Search teams scouring the Indian Ocean for the wreckage of Malaysia Airlines Flight 370, which went missing in March 2014, have found a mysterious shipwreck 4km below the sea surface, but still no trace of the aircraft.
The wreckage was detected during a sonar survey carried out from aboard one of the search vessels covering the area off the coast of western Australia where MH370 is believed to have come down.
The sonars detected a cluster of debris, which was further explored by unmanned submarines. Photographs taken by the submarines confirmed the presence of a large number of man-made objects, the largest of which was about 6m long, although it was ruled out that these objects came from an aircraft.
"It's a fascinating find, but it's not what we're looking for,” said Peter Foley of the Australian Transport Safety Bureau (ATSB), which is coordinating the search operations. “We're not pausing in the search for MH370. In fact, the vessels have already moved on to continue the mission."
The discovered wreckage is believed to be that of a mid-19th century merchant ship. Marine archaeologists are examining the photos, which include an image of an anchor and what appear to be lumps of coal to see whether they can identify the ship.
"We've got quite a lot of stories about ships that sank in the Indian Ocean mid-voyage and you would be struggling to tell which is which unless you had a complete catalogue of all the ones lost," said Michael McCarthy, a senior maritime archaeologist at West Australian Maritime Museum.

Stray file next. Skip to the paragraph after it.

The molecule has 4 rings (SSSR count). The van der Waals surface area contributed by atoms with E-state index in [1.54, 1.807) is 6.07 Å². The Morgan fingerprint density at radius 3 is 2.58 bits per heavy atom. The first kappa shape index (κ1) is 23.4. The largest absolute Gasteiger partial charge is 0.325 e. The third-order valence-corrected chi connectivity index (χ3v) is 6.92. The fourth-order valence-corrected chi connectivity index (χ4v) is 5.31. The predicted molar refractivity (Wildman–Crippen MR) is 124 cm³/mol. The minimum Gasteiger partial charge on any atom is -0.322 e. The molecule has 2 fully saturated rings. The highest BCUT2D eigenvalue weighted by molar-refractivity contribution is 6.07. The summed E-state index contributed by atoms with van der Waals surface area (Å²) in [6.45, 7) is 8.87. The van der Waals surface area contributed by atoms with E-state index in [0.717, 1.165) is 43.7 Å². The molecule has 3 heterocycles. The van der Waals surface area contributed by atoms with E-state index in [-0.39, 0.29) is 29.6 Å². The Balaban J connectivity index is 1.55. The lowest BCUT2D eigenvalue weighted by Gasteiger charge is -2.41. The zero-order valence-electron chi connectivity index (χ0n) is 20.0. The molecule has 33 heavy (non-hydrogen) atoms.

He added that there may have been hundreds of such ships that had capsized in the ocean during the 19th century and that it has been expected that the teams searching for MH370 may stumble upon some of them.
However, determining the exact story of the mysterious wreckage might be too complicated.
"Being a fairly common type of cargo ship from the 19th century with no obvious cargo remains there, I doubt that anyone would pay the enormous cost of going down to look at it," said McCarthy.
Last month, officials announced they would expand the search area for Flight 370 by another 23,000 square miles in the Indian Ocean if the plane is not found by the end of May.
Crews have covered 75 per cent of the original search area and have moved into the southern portion of the expanded search zone to take advantage of the last decent weather before winter sets in.
Malaysia Airlines Flight 370 disappeared on 8 March 2014 after veering off its scheduled route from Kuala Lumpur to Beijing for reasons unknown. Satellite data later revealed the plane must have remained airborne for about eight hours after its last communication with the ground control and had likely crashed into the Indian Ocean after running out of fuel. There were 239 people aboard the aircraft, a Boeing 777-200ER. All personnel aboard are presumed to have died in the crash.